CAMP BAHARIA, Iraq -- It is literally driven mercilessly into the dirt. Weighed down by hundreds of pounds of bullet-proof armor and numerous men, it lumbers along the shoddily paved roads of Iraq. And after an entire day operating underneath the sweltering sun, it’s time to go on a nighttime patrol. No rest for the machine.
That is a day in the life of a truck here. Men like Cpl. Michael Morgan ensure these vehicles, which are expected to perform as efficiently as the Marines who operate them, are fit to handle the daily hardships of operations in Iraq.
“The heat here is really hard on the trucks,” explained the 21-year-old Burke, Va. native, who currently serves as a mechanic and safety noncommissioned officer-in-charge for 1st Battalion, 6th Marine Regiment motor transport section. “The engines run pretty hot as it is, so we had to find ways to mess with the coolant to cool them down.”
That’s only one problem the 2002 Lake Braddock High School graduate and his teammates tackle here everyday. Morgan helps man what he calls the camp’s “full-service garage,” where Marines bring in their trucks for repair and restoration.
“We pretty much work here from sunup to sundown,” he stated. “Our day starts here at 0700, and it usually doesn’t end until 2100. We basically spend it turning wrenches.”
Here, he and fellow mechanics pass the time conducting everything from routine oil and air filter changes, to servicing transmissions and replacing starters.
“This shop can be both like a Jiffy Lube and a full-service garage, depending on the individual Marine’s level of experience,” Morgan said. “I’d say it’s more full-service, though, because we do some third echelon maintenance around here.”
He referred to how the Marine Corps categorizes types of vehicle service. First echelon consists of routine maintenance, such as oil changes. Second echelon refers to servicing a vehicle’s brakes and springs. Third echelon requires a Marine mechanic to service engine and transmission components.
These highly trained mechanics repair the normal wear and tear vehicles obtain from the environment they are operated in. The battalion’s Marines drive their trucks through Fallujah’s pothole-ridden roads and take them off the beaten path through the surrounding rock and crater-laden fields on a daily basis. This wear and tear puts a beating on a vehicle, no matter how rugged it is.
“The sand here messes up the brakes a lot,” Morgan explained. “The bumpy roads, terrain and weather definitely play a role in breaking down the vehicles quickly.”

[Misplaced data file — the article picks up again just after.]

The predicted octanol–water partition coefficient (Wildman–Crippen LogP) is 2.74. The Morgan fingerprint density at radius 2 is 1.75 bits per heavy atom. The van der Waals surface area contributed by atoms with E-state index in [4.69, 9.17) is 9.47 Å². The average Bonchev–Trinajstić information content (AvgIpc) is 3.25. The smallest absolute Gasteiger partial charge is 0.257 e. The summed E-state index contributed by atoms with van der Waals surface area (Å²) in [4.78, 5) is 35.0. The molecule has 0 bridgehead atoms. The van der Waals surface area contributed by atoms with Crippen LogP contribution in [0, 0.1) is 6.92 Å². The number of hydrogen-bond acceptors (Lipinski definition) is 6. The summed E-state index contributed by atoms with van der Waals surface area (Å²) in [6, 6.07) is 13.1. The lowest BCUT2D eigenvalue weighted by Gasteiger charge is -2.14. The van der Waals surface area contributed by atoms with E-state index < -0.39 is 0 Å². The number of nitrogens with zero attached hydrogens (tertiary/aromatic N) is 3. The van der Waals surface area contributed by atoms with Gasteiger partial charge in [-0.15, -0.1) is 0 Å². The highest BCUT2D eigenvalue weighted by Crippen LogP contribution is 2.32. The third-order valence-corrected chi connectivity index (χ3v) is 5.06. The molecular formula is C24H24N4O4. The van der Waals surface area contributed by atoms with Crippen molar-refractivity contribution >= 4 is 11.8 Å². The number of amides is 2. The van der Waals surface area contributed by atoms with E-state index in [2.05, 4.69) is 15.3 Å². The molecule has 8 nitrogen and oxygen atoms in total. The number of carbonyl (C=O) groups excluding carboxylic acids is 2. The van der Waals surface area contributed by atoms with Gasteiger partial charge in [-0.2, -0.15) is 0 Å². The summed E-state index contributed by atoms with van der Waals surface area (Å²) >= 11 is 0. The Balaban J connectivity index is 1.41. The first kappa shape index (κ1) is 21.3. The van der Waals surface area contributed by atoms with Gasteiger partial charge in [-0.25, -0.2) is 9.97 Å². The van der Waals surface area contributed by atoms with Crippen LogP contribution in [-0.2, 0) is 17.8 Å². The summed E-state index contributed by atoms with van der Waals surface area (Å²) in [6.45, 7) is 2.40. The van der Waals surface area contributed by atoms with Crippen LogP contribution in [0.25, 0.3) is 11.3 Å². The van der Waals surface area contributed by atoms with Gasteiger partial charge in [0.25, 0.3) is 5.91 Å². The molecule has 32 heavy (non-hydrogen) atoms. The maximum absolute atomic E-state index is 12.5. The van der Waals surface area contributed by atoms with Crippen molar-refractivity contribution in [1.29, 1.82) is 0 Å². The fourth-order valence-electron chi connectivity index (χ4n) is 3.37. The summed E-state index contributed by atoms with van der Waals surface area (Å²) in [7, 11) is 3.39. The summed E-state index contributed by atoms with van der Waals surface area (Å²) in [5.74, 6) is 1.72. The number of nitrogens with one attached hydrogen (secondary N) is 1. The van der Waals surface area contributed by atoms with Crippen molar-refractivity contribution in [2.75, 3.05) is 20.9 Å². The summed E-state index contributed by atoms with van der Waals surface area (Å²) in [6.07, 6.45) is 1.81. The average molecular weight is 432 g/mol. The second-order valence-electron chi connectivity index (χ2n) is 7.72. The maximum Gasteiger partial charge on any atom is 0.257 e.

Morgan’s shop services approximately 15-20 trucks everyday, many of which he said are “15 to 20 minute long quick-fixes.”
The Motor ‘T’ Marines also support their infantry counterparts in providing security and stability to Fallujah’s people. Several operators, or drivers, are attached to the battalion’s infantry companies throughout the city, where they serve alongside their fellow Marines by ferrying the troops and their supplies during operations.
Additionally, Motor T Marines conduct several trips every week to refill the Marines’ supply of water and fuel, both in Baharia and in bases throughout Fallujah.
“We get the guys out there as much as possible to do these types of re-supply missions,” explained Staff Sgt. George Ferguson, 1st Battalion, 6th Marine Regiment’s motor transport maintenance chief. “The mechanics also go out on the road to fix the vehicles at the bases out in town.”
At least once per week, Morgan or one of his fellow Marines travel in a convoy that provides infantry Marines administrative, logistical and technical support. At every stop, the mechanics inspect the infantry Marines vehicles and perform on-the-spot maintenance.
“When we go out in town, we keep up our awareness and try not to get complacent,” Morgan stated.
The days for Morgan are spent doing more than driving and turning wrenches, however. He added that although he has been a Marine for approximately three years, this first deployment has taught him valuable lessons.
“You learn that it’s more than what you see in the U.S. I never really thought about the people here, how they’re just normal guys like we are, living day-to-day life. It’s opened up my eyes to see that people who complain in the U.S. really have no right to, because we have it made.”
Several more months of hard work await his unit, but the team keeps their spirits as high as a topped-off tank of fuel.
“We’re having a good time here in Baharia, but at the same time, we’re all ready to go home,” Ferguson stated. “My mechanics have been doing an outstanding job. We’re looking forward to finishing up here and coming home.”